The Washington Post
Violence in Mexico has escalated dramatically in recent years. In 2009 alone, at least 6,500 people were killed in apparent drug-related incidents, and more than 2,000 have already died in such violence this year. The recent killings of three people linked to the U.S. Consulate in Ciudad Juarez (just across the border from El Paso) have left many wondering whether the situation is hopeless.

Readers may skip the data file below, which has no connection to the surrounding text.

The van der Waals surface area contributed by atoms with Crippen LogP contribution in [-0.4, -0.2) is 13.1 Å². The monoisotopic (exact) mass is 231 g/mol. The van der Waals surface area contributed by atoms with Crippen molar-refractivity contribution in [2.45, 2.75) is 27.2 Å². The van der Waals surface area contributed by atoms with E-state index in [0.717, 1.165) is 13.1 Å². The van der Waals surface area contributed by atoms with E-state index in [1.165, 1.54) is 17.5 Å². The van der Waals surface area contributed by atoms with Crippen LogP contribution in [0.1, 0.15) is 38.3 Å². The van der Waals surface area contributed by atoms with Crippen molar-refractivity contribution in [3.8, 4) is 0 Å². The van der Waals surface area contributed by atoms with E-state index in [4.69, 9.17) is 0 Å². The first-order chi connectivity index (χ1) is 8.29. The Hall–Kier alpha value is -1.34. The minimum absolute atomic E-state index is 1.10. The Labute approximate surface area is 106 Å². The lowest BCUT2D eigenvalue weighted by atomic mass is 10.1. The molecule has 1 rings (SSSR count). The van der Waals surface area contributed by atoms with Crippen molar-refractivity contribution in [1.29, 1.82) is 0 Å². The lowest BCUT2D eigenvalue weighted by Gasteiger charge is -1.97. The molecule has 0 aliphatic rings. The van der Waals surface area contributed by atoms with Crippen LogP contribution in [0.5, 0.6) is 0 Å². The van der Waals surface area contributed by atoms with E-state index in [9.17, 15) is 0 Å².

In Mexico last week, Secretary of State Hillary Rodham Clinton lamented the "cycle of violence and crime that has impacted communities on both sides of the border" and pledged continued U.S. engagement. With Washington's support, the Mexican government has been pursuing an aggressive multiyear campaign to confront criminal groups tied to the drug trade. To understand those efforts' chances of success, let's look beyond common misperceptions about Mexico's plight.